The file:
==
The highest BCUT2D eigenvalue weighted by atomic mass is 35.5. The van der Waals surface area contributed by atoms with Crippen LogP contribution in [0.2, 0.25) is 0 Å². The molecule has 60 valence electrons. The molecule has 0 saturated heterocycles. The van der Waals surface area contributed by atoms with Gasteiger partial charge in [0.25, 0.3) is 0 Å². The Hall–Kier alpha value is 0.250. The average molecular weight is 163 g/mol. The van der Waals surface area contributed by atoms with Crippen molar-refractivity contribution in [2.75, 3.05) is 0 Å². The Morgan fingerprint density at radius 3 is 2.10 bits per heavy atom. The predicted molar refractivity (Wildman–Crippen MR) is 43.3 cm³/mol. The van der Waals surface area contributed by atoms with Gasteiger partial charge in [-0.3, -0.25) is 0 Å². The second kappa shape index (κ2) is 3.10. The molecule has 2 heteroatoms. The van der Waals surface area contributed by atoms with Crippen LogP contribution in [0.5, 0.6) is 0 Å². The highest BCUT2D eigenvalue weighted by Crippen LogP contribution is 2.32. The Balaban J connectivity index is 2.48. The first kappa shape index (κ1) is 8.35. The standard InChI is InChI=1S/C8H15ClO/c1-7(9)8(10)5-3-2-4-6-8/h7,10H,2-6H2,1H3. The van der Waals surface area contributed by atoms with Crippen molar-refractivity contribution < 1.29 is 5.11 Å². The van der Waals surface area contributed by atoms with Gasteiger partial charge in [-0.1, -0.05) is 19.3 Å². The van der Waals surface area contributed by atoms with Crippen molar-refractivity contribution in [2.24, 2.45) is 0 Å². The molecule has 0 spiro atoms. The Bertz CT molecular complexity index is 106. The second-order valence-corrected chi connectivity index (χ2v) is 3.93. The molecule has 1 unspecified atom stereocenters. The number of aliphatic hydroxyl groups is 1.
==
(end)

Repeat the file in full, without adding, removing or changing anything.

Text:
The highest BCUT2D eigenvalue weighted by atomic mass is 35.5. The van der Waals surface area contributed by atoms with Crippen LogP contribution in [0.2, 0.25) is 0 Å². The molecule has 60 valence electrons. The molecule has 0 saturated heterocycles. The van der Waals surface area contributed by atoms with Gasteiger partial charge in [0.25, 0.3) is 0 Å². The Hall–Kier alpha value is 0.250. The average molecular weight is 163 g/mol. The van der Waals surface area contributed by atoms with Crippen molar-refractivity contribution in [2.75, 3.05) is 0 Å². The Morgan fingerprint density at radius 3 is 2.10 bits per heavy atom. The predicted molar refractivity (Wildman–Crippen MR) is 43.3 cm³/mol. The van der Waals surface area contributed by atoms with Gasteiger partial charge in [-0.3, -0.25) is 0 Å². The second kappa shape index (κ2) is 3.10. The molecule has 2 heteroatoms. The van der Waals surface area contributed by atoms with Crippen LogP contribution in [0.5, 0.6) is 0 Å². The highest BCUT2D eigenvalue weighted by Crippen LogP contribution is 2.32. The Balaban J connectivity index is 2.48. The first kappa shape index (κ1) is 8.35. The standard InChI is InChI=1S/C8H15ClO/c1-7(9)8(10)5-3-2-4-6-8/h7,10H,2-6H2,1H3. The van der Waals surface area contributed by atoms with Crippen molar-refractivity contribution < 1.29 is 5.11 Å². The van der Waals surface area contributed by atoms with Gasteiger partial charge in [-0.1, -0.05) is 19.3 Å². The van der Waals surface area contributed by atoms with Crippen molar-refractivity contribution in [2.24, 2.45) is 0 Å². The molecule has 0 spiro atoms. The Bertz CT molecular complexity index is 106. The second-order valence-corrected chi connectivity index (χ2v) is 3.93. The molecule has 1 unspecified atom stereocenters. The number of aliphatic hydroxyl groups is 1.